I’m setting up a new server, and want to support UTF-8 fully in my web application. I have tried in the past on existing servers and always seem to end up having to fall back to ISO-8859-1.
Where exactly do I need to set the encoding/charsets? I’m aware that I need to configure Apache, MySQL and PHP to do this – is there some standard checklist I can follow, or perhaps troubleshoot where the mismatches occur?
This is for a new Linux server, running MySQL 5, PHP 5 and Apache 2.
- Specify the
utf8mb4 character set on all tables and text columns in your database. This makes MySQL physically store and retrieve values encoded natively in UTF-8. Note that MySQL will implicitly use
utf8mb4 encoding if a
utf8mb4_* collation is specified (without any explicit character set).
- In older versions of MySQL (< 5.5.3), you’ll unfortunately be forced to use simply
utf8, which only supports a subset of Unicode characters. I wish I were kidding.
- In your application code (e.g. PHP), in whatever DB access method you use, you’ll need to set the connection charset to
utf8mb4. This way, MySQL does no conversion from its native UTF-8 when it hands data off to your application and vice versa.
- Some drivers provide their own mechanism for configuring the connection character set, which both updates its own internal state and informs MySQL of the encoding to be used on the connection—this is usually the preferred approach. In PHP:
- If you’re using the PDO abstraction layer with PHP ≥ 5.3.6, you can specify
charset in the DSN:
$dbh = new PDO('mysql:charset=utf8mb4');
- If you’re using mysqli, you can call
$mysqli->set_charset('utf8mb4'); // object oriented style
mysqli_set_charset($link, 'utf8mb4'); // procedural style
- If you’re stuck with plain mysql but happen to be running PHP ≥ 5.2.3, you can call
- If the driver does not provide its own mechanism for setting the connection character set, you may have to issue a query to tell MySQL how your application expects data on the connection to be encoded:
SET NAMES 'utf8mb4'.
- The same consideration regarding
utf8 applies as above.
- If your application transmits text to other systems, they will also need to be informed of the character encoding. With web applications, the browser must be informed of the encoding in which data is sent (through HTTP response headers or HTML metadata).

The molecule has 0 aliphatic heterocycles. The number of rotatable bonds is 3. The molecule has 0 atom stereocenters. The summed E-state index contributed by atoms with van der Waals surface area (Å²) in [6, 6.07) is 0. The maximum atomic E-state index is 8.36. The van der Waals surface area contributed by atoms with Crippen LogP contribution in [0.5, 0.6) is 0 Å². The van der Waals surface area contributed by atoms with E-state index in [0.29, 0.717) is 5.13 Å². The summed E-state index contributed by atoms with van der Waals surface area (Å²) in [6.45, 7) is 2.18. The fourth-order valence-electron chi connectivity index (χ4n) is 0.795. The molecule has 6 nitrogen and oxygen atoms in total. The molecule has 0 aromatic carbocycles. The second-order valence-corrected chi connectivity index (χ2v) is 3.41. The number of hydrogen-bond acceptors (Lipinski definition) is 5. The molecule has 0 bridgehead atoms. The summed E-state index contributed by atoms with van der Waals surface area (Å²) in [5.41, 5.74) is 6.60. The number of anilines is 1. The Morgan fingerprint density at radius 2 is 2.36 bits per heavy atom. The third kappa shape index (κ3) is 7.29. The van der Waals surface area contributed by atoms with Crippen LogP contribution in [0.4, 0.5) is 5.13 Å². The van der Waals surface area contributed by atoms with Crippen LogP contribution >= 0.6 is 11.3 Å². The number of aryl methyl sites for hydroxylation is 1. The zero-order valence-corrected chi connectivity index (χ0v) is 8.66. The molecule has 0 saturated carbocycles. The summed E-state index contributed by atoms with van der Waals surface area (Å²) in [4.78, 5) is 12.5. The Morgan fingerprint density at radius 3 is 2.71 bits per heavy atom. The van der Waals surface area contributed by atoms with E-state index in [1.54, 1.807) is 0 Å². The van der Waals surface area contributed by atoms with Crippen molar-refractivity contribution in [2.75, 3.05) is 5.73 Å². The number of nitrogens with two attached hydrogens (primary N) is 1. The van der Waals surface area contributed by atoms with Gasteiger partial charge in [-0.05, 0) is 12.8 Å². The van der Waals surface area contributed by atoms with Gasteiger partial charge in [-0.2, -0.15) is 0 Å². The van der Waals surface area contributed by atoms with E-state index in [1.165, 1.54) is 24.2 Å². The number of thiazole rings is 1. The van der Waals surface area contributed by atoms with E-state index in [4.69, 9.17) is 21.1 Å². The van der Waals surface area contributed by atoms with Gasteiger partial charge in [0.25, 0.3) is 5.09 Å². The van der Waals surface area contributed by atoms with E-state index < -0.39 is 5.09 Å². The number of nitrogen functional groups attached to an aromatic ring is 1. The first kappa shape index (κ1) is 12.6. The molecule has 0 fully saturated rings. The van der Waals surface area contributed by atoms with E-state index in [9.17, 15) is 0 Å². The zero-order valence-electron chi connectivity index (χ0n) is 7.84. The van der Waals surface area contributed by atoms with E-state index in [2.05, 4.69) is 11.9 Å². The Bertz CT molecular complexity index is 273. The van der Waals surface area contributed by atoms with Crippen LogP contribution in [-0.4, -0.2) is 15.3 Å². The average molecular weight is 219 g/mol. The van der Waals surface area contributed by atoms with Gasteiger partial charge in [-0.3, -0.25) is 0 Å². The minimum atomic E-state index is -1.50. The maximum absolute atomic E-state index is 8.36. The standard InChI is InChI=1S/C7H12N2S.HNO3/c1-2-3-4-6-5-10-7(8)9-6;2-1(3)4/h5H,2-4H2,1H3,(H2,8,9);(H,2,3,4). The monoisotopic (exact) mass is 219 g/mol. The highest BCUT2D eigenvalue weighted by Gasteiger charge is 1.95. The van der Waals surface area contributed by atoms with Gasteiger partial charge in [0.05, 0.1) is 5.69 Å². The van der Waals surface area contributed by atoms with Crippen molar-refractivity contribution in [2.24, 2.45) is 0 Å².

- In PHP, you can use the
default_charset php.ini option, or manually issue the
Content-TypeMIME header yourself, which is just more work but has the same effect.
- Unfortunately, you should verify every received string as being valid UTF-8 before you try to store it or use it anywhere. PHP’s
mb_check_encoding() does the trick, but you have to use it religiously. There’s really no way around this, as malicious clients can submit data in whatever encoding they want, and I haven’t found a trick to get PHP to do this for you reliably.
- From my reading of the current HTML spec, the following sub-bullets are not necessary or even valid anymore for modern HTML. My understanding is that browsers will work with and submit data in the character set specified for the document. However, if you’re targeting older versions of HTML (XHTML, HTML4, etc.), these points may still be useful:
- For HTML before HTML5 only: you want all data sent to you by browsers to be in UTF-8. Unfortunately, if you go by the the only way to reliably do this is add the
accept-charsetattribute to all your
<form ... accept-charset="UTF-8">.
- For HTML before HTML5 only: note that the W3C HTML spec says that clients “should” default to sending forms back to the server in whatever charset the server served, but this is apparently only a recommendation, hence the need for being explicit on every single
Other Code Considerations:
- You need to make sure that every time you process a UTF-8 string, you do so safely. This is, unfortunately, the hard part. You’ll probably want to make extensive use of PHP’s
- PHP’s built-in string operations are not by default UTF-8 safe. There are some things you can safely do with normal PHP string operations (like concatenation), but for most things you should use the equivalent
- To know what you’re doing (read: not mess it up), you really need to know UTF-8 and how it works on the lowest possible level. Check out any of the links from utf8.com for some good resources to learn everything you need to know.